IN THE INDIANA SUPREME COURT

FIGHT, Charles Lee, Jr.,

appellant,

v.

STATE OF INDIANA

appellee. )
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Supreme Court case no.
19S01-0203-CR-191

Court of Appeals case no.
19A01-0103-CR-89

DuBois Circuit Court case no.
19C01-0004-CF-0128



PUBLISHED ORDER

    
This matter comes before the Court on a petition to transfer jurisdiction from the Court of Appeals pursuant to Indiana Appellate Rule 57. The Court of Appeals affirmed the convictions and sentence in an opinion which is published at Fight v. State, 759 N.E.2d 1131 (Ind. Ct. App. 2001). For the reasons explained below, the petition to transfer is granted and the case remanded to the trial court for resentencing.

    Following a jury trial, Appellant was convicted of three counts of attempted murder and one count of criminal mischief. Following submission of evidence on the aggravating and mitigating circumstances, the trial court sentenced Appellant to forty years on each of the three counts of attempted murder (the presumptive sentence plus ten years for aggravating circumstances), and to three years for the criminal mischief conviction (the presumptive sentence plus one and one-half years for aggravating circumstances). The trial court ordered that two of the attempted murder sentences and the criminal mischief sentence be served concurrently. The third attempted murder sentence, imposed with respect to the victim who had been injured, was ordered to be served consecutively to the others. Thus, the sentence called for a total executed term of eighty years.

    Appellant is correct that this sentence violates the statutory limitation on consecutive sentencing in Indiana Code § 35-50-1-2 (1998). This statute limits a court's authority in imposing consecutive sentences if the convictions are not for "crimes of violence" and the convictions "arise out of an episode of criminal conduct." If both of these circumstances exist, the total executed term is limited to the presumptive sentence of the next higher class of felony. The statute provides in part:

[E]xcept for crimes of violence, the total of the consecutive terms of imprisonment, exclusive of terms of imprisonment under IC 35-50-2-8 and IC 35-50-2-10 [relating to habitual offender sentences], to which the defendant is sentenced for felony convictions arising out of an episode of criminal conduct shall not exceed the presumptive sentence for a felony which is one (1) class of felony higher than the most serious of the felonies for which the person has been convicted.

Ind. Code § 35-50-1-2(c). Here, that Appellant’s felony convictions “arose out of an episode of criminal conduct” is not disputed. At issue is whether the convictions were for "crimes of violence" as such crimes are defined in subsection (a) of the statute. As the Court noted in Ellis v. State, 736 N.E.2d 731, 736 (Ind. 2000), the statute defines "crimes of violence" by supplying a straightforward list of crimes. Neither attempted murder nor criminal mischief were on the list in 2000 when Appellant committed and was tried for these crimes. See Ind. Code § 35-50-1-2(a) (1998). (The statute was amended, however, in 2001 to include attempted murder as a “crime of violence.” See Ind. Code § 35-50-1-2 (2001 Supp.)).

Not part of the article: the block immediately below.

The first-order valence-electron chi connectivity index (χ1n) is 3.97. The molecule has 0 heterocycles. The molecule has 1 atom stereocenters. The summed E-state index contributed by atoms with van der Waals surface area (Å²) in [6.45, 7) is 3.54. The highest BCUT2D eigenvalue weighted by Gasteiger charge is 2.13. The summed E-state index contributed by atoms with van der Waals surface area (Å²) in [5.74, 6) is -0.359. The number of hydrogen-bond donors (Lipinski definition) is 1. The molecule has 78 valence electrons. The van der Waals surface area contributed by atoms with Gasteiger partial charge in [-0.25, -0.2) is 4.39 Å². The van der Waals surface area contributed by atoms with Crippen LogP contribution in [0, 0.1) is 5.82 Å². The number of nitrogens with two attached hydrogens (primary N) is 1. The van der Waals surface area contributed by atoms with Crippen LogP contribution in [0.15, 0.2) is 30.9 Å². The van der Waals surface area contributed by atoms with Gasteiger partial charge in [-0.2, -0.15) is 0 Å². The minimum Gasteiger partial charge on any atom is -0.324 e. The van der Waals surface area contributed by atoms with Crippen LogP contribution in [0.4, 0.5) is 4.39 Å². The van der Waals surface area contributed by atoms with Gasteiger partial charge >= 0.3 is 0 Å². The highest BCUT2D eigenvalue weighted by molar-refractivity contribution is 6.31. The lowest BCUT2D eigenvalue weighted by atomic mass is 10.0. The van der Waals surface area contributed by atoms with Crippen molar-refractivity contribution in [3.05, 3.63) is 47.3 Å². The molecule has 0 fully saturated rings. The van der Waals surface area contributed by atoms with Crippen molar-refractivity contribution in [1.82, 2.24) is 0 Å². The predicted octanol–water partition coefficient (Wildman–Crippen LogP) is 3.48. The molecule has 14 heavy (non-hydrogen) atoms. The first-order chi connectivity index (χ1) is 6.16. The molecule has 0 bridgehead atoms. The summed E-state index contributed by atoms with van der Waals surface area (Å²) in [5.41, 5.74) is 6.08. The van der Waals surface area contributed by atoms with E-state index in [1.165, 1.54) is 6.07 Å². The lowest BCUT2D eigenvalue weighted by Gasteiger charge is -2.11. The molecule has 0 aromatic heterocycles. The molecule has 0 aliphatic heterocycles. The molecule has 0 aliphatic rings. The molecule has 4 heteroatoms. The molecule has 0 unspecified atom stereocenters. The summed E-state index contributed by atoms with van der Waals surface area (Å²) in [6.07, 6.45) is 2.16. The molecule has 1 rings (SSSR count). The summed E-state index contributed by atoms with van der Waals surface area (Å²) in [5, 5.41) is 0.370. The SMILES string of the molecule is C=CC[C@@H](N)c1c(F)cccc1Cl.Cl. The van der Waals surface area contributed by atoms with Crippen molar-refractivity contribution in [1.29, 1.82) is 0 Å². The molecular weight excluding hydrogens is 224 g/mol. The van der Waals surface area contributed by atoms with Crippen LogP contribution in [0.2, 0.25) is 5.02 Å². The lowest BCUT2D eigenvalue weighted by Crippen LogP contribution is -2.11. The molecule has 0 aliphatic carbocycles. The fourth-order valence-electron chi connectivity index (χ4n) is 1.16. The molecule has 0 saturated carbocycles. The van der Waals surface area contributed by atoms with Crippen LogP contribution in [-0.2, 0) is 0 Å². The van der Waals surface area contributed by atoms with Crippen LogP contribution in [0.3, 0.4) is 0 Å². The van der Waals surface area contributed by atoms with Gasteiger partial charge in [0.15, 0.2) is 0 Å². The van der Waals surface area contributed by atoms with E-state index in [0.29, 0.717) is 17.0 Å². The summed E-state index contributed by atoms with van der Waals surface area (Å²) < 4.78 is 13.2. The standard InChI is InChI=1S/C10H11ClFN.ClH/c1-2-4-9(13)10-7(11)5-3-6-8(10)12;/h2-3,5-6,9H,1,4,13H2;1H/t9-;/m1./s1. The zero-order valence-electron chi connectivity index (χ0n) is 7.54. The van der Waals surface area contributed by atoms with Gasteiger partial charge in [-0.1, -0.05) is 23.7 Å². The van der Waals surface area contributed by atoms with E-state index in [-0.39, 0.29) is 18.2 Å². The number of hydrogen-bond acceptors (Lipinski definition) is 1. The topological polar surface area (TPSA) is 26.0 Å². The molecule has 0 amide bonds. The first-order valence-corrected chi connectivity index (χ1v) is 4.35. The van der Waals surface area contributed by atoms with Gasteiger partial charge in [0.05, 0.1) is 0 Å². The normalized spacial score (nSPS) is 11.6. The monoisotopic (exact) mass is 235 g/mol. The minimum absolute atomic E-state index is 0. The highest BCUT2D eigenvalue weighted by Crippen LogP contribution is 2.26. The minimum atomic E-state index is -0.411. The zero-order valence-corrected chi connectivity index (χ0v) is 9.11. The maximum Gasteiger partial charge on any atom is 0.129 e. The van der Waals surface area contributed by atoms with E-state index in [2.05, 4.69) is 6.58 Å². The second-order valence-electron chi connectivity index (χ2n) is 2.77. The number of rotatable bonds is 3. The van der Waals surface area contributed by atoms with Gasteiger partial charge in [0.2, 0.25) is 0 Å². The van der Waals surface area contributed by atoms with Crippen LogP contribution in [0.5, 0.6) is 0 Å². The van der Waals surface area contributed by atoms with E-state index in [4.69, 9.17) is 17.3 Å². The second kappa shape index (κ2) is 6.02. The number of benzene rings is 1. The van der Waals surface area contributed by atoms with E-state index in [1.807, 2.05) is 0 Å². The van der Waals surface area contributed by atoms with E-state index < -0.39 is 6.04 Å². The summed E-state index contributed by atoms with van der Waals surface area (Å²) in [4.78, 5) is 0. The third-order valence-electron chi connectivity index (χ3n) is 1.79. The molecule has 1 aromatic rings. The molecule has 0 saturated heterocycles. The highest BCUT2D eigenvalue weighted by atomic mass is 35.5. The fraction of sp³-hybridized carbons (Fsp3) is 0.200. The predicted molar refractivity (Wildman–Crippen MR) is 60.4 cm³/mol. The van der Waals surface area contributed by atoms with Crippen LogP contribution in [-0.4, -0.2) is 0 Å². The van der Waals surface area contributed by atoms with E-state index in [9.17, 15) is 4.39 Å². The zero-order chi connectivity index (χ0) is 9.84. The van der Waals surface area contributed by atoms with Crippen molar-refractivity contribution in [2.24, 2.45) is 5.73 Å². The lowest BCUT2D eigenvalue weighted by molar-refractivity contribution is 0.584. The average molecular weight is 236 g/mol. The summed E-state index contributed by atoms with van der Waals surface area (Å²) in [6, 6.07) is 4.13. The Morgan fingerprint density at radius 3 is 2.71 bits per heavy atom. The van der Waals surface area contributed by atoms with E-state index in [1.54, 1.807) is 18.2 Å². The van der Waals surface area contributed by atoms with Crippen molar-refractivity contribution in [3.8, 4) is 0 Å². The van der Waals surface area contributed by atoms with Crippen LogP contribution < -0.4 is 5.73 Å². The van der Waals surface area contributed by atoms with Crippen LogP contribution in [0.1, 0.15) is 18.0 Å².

Thus, both circumstances for application of the limitation in Indiana Code § 35-50-1-2 exist here, and the limitation should have been applied. The most serious felony for which Appellant was convicted was attempted murder, a Class A felony. The presumptive sentence for the felony one class higher than attempted murder, is fifty-five years. Ellis, 736 N.E.2d at 737. Therefore, the total term of imprisonment to which Appellant may be sentenced is fifty-five years.

    The Court of Appeals acknowledged that attempted murder was not on the statutory "crimes of violence" list, but decided that the limitation on consecutive sentences did not apply because one of the attempted murders resulted in “serious bodily injury.” See Fight, 759 N.E.2d at 1138-39 (citing Greer v. State, 684 N.E.2d 1140 (1997)). The Court of Appeals’ reliance on Greer is misplaced. Greer construed a previous version of the statute, which exempted from the limitation on consecutive sentences convictions for murder or for a felony which resulted in “serious bodily injury.” Greer, 684 N.E.2d at 1142 (construing I.C. § 35-50-1-2 (1994)). As both Greer and Ellis noted, however, the “serious bodily injury” language was repealed and replaced with the list in the statute applicable to this case. Ellis, 736 N.E.2d at 737 n.14; Greer, 684 N.E.2d at 1141 n.6.

    Appellant’s erroneous sentence is VACATED and the case is REMANDED to the trial court for resentencing consistent with Indiana Code § 35-50-1-2 (1998). The trial court may, in its discretion, either: (1) hold a new sentencing hearing, with or without the submission of evidence; (2) direct additional briefing to assist with the preparation of a new sentencing order; or (3) prepare a new sentencing order if no hearing or additional briefing is deemed necessary.

    The petition to transfer is GRANTED. The portions of the Court of Appeals opinion relating to the sufficiency of the evidence and double jeopardy are summarily affirmed. See App. R. 58.

    The Clerk is directed to send a copy of this order to the DeBois Circuit Court; and to counsel of record.

    Done at Indianapolis, Indiana this 22nd day of March, 2002.

                            s/Randall T. Shepard
                            _________________________________
                            Randall T. Shepard
                            Chief Justice of Indiana

All Justices concur.